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Electric field

  1. Jan 22, 2010 #1
    The electric field strength E is defined as the number of Newton force that each Coulomb charging is affected by where it ends up in the electric field.
    my question:
    How can E be constant? distance does not play any role?

    is it right to say:
    E is the same (constant) if and only if there is a homogeneous electric field, or only, and only if the various charges are added at the same point as E becomes constant???

    is it right?
     
  2. jcsd
  3. Jan 22, 2010 #2
    Eh...I had some trouble understanding what you were trying to say, but anyways I think I've got the gist of it.

    You are right in thinking that E is not constant generally, except in the case of a uniform electric field. What I'm not sure about is why were you led into your question of "how can E be constant" from the definition of the electric field strength E? The electric field strength at a point is the electric force acting per unit charge on a test charge placed at that point (ignore the nuances about small positive test charge blah blah blah for now). And yes, the electric force acting on a charge placed say a distance away from a point charge does depend on the distance of that charge from the point charge.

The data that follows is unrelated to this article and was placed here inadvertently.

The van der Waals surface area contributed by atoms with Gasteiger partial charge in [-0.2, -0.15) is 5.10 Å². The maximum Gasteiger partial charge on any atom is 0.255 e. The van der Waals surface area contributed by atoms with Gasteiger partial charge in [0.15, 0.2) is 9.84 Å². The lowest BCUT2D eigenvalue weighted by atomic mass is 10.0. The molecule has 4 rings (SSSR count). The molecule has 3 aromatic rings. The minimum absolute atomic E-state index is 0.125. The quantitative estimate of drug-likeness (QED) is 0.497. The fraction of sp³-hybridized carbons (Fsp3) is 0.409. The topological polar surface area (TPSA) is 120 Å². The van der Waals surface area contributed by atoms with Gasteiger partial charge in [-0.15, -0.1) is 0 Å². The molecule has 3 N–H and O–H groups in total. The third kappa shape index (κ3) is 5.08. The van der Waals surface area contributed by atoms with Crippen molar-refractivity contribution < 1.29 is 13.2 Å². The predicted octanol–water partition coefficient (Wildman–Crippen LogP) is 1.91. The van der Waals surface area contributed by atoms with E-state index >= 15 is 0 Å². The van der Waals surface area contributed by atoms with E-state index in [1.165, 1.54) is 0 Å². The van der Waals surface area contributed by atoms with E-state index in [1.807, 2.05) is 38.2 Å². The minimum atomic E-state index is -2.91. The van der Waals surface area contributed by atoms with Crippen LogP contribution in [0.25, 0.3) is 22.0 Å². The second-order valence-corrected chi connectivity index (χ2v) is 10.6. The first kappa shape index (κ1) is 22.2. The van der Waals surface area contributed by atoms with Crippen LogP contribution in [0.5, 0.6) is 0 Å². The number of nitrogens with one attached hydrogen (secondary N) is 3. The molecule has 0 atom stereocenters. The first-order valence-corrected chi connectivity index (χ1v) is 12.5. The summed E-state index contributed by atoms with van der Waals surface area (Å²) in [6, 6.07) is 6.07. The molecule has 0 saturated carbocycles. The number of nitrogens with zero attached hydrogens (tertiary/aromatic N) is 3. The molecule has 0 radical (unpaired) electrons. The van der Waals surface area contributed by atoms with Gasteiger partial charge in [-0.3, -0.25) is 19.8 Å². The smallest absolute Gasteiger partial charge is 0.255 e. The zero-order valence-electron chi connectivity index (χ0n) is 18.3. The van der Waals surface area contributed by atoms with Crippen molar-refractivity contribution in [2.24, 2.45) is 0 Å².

4. Jan 22, 2010 #3
    what is the difference between place a test charge or a "big" charge
     
  5. Jan 22, 2010 #4
    Usually a test charge is a charge assumed to be small enough such that it does not alter the electric field; "big" charges will have nonnegligible effects on the electric field in the region.
     
  6. Jan 23, 2010 #5
    what is it determines the field direction?
     
  7. Jan 23, 2010 #6
    The direction of the electric field at a point is in the direction of the electric force experienced by a positive test charge placed at that point in the field.
     
  8. Jan 23, 2010 #7
    why justett positive charge? why not a negative charge?
     
  9. Jan 23, 2010 #8
    It's just simply a matter of convention; the electric field has to point in a particular direction, so physicists historically chose to make it in the direction of the electric force experienced by a positive charge. The force experienced by a negative charge would be in the opposite direction.
     
  10. Jan 23, 2010 #9
    [tex]E=\frac{F}{q}=\frac{k\frac{Qq}{r^2}}{q}=k\frac{Q}{r^2}[/tex]
    Electrical field strength is therefore only depending on the charge Q and the distance r. The field's direction is given according to the convention that q is positive.

    http://www.pluggakuten.se/wiki/images/2/23/F%C3%A4.JPG [Broken]
    1)
    the picture shows three identical reports whose charge is +Q on everyone, the distance between them is equal. how comes the the electrical field strength to last in the point C? therefore which direction comes it to last there?
    can one explain why it becomes so?

    2)
    another thing is homogeneous field strength?? there is of course one posetiv side and a negative side. so how can one know the field strength if it is for a posetiv charge or negative charge
     
    Last edited by a moderator: May 4, 2017
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